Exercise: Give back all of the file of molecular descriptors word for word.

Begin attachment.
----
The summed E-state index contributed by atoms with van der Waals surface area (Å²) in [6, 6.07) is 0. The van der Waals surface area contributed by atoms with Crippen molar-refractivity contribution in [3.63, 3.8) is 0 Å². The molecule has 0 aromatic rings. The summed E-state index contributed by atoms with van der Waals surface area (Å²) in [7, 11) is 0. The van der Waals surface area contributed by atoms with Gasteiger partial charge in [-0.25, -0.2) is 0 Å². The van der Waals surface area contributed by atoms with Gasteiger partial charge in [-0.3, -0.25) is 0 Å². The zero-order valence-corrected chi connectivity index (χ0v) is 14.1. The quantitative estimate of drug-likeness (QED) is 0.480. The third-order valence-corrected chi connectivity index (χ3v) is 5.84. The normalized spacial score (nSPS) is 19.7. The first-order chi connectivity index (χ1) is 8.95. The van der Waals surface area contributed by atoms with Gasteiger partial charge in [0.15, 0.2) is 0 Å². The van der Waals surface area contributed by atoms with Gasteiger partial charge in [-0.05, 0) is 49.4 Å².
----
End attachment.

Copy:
The summed E-state index contributed by atoms with van der Waals surface area (Å²) in [6, 6.07) is 0. The van der Waals surface area contributed by atoms with Crippen molar-refractivity contribution in [3.63, 3.8) is 0 Å². The molecule has 0 aromatic rings. The summed E-state index contributed by atoms with van der Waals surface area (Å²) in [7, 11) is 0. The van der Waals surface area contributed by atoms with Gasteiger partial charge in [-0.25, -0.2) is 0 Å². The van der Waals surface area contributed by atoms with Gasteiger partial charge in [-0.3, -0.25) is 0 Å². The zero-order valence-corrected chi connectivity index (χ0v) is 14.1. The quantitative estimate of drug-likeness (QED) is 0.480. The third-order valence-corrected chi connectivity index (χ3v) is 5.84. The normalized spacial score (nSPS) is 19.7. The first-order chi connectivity index (χ1) is 8.95. The van der Waals surface area contributed by atoms with Gasteiger partial charge in [0.15, 0.2) is 0 Å². The van der Waals surface area contributed by atoms with Gasteiger partial charge in [-0.05, 0) is 49.4 Å².